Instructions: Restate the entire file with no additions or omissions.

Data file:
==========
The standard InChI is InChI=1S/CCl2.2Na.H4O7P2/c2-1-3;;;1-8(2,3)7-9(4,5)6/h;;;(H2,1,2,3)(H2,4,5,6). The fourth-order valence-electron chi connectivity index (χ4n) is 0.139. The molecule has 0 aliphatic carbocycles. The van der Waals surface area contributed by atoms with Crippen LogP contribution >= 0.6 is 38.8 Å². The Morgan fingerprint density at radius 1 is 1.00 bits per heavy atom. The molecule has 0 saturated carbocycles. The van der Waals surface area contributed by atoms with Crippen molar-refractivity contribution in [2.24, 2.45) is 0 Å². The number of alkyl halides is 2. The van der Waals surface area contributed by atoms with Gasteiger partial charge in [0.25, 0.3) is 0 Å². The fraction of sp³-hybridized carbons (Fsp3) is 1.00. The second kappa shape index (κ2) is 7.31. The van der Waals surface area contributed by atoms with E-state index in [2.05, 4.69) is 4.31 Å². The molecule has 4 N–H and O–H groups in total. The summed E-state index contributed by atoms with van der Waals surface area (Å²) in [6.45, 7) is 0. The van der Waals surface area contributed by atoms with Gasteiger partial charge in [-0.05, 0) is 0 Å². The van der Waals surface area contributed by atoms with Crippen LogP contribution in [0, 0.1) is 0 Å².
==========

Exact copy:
The standard InChI is InChI=1S/CCl2.2Na.H4O7P2/c2-1-3;;;1-8(2,3)7-9(4,5)6/h;;;(H2,1,2,3)(H2,4,5,6). The fourth-order valence-electron chi connectivity index (χ4n) is 0.139. The molecule has 0 aliphatic carbocycles. The van der Waals surface area contributed by atoms with Crippen LogP contribution >= 0.6 is 38.8 Å². The Morgan fingerprint density at radius 1 is 1.00 bits per heavy atom. The molecule has 0 saturated carbocycles. The van der Waals surface area contributed by atoms with Crippen molar-refractivity contribution in [2.24, 2.45) is 0 Å². The number of alkyl halides is 2. The van der Waals surface area contributed by atoms with Gasteiger partial charge in [0.25, 0.3) is 0 Å². The fraction of sp³-hybridized carbons (Fsp3) is 1.00. The second kappa shape index (κ2) is 7.31. The van der Waals surface area contributed by atoms with E-state index in [2.05, 4.69) is 4.31 Å². The molecule has 4 N–H and O–H groups in total. The summed E-state index contributed by atoms with van der Waals surface area (Å²) in [6.45, 7) is 0. The van der Waals surface area contributed by atoms with Gasteiger partial charge in [-0.05, 0) is 0 Å². The van der Waals surface area contributed by atoms with Crippen LogP contribution in [0, 0.1) is 0 Å².